Philip Esper, the RICS expert on disaster management, spoke to Building about preventing and repairing damage in earthquake zones

As aftershocks continue to hamper rescue efforts in central Italy after a major earthquake hit the city of L'Aquila on Monday, thoughts are beginning to turn to rebuilding. Tens of thousands of people have been left homeless or are living in rescue tents. Up to 10,000 buildings are thought to have been damaged in L'Aquila, making most of the city of 70,000 people uninhabitable.

But this sort of project is riddled with difficulties and dangers. Emily Wright interviewed Philip Esper, of the RICS' commission on major disaster management, to find out more.

EW: Can you explain the intricacies of the earthquake in Italy this week? What is the next step?

PE: In my view, Italy should have been better prepared for this disaster, as it is vulnerable to earthquakes. It was evident that none of the essential mitigation, retrofitting or strengthening measures had been implemented in central Italy during the past few years in order to reduce the effects of this disaster. There was even a recent warning by an Italian geologist about the possibility of a coming major effect which was ignored completely by other scientists and consequently by the local government. The manner in which this warning has been dealt with was very poor to say the least.

Aquila earthquake damage
Credit: El Enigma

EW: What sort of damage is most common to buildings and structures as a result of earthquakes?

PE: This depends - in simple terms - on three factors:

a) The magnitude (or intensity) and duration of the earthquake.

b) The type of building affected; its structural resisting system, construction material, etc.

c) The soil type under (or supporting) the building.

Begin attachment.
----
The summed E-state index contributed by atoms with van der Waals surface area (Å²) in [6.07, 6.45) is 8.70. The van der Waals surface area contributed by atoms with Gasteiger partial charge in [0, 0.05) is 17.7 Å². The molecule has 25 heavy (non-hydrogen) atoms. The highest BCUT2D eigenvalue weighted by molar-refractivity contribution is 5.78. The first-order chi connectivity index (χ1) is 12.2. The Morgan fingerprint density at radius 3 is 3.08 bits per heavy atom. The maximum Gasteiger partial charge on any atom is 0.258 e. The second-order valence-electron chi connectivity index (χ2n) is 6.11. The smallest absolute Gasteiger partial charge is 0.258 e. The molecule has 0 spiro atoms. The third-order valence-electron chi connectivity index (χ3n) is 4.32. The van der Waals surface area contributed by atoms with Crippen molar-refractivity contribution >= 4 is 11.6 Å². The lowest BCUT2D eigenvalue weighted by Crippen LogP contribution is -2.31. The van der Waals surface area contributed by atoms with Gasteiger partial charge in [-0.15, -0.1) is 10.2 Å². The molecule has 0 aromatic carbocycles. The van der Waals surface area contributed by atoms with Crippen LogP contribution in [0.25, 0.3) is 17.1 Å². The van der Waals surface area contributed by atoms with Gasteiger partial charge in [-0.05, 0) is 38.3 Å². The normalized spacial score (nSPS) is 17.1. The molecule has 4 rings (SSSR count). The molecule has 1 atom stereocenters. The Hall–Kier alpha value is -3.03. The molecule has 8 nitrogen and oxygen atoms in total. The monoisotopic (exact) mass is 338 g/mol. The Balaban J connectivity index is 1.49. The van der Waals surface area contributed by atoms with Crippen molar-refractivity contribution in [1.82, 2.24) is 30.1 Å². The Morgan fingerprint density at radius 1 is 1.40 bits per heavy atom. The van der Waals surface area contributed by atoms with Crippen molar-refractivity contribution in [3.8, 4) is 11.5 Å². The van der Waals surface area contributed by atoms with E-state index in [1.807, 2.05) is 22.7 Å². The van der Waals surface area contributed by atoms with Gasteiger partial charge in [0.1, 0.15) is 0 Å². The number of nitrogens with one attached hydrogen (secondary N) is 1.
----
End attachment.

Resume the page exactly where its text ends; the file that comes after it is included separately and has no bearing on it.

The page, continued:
Earthquakes hit generally the weak points in a structure. Accordingly, the extent of damage will vary from total collapse of the building to some brick chimneys falling or brick walls cracking if the earthquake magnitude is small or the building is relatively far from the earthquake epicentre.

As an example, in the 1995 earthquake in Kobe in Japan (pictured, below), one of the main common type of damaged encountered was what we call soft-storey collapse, where one of the storeys would crunch under the weight of the upper floors while the building as a whole is still standing. This happened to the old City hall in Kobe.

Kobe earthquake

EW: Are there any types of buildings more vulnerable to the tremors than others?

PE: Yes. Generally framed buildings would withstand the forces of earthquakes better than load bearing brick / stone buildings. A structure which is tied up together through a system of beams and columns will perform better and is a more efficient system than a brick building that relies on bonding (i.e., mortar) to keep the walls together that are in turn carrying the floors and their loading. Also, framed buildings (whether steel or concrete) rarely suffer total collapse if they are designed adequately to resist the earthquake and in accordance to the relevant design code of the country in question. Even in major earthquake, framed buildings may suffer extensive damage but will not necessarily collapse.

EW: What can people do to protect themselves or try and modify buildings?

PE: Always be prepared. During an earthquake, if you are outdoors, stay outdoors but away from buildings and other structures like bridges and electric wires cables. If you are indoors, do not attempt to leave the house. Try to stay calm, and stand against a wall or a column in the centre of the building, or under a sturdy table away from windows and outside doors. In both cases, be on the lookout for fire.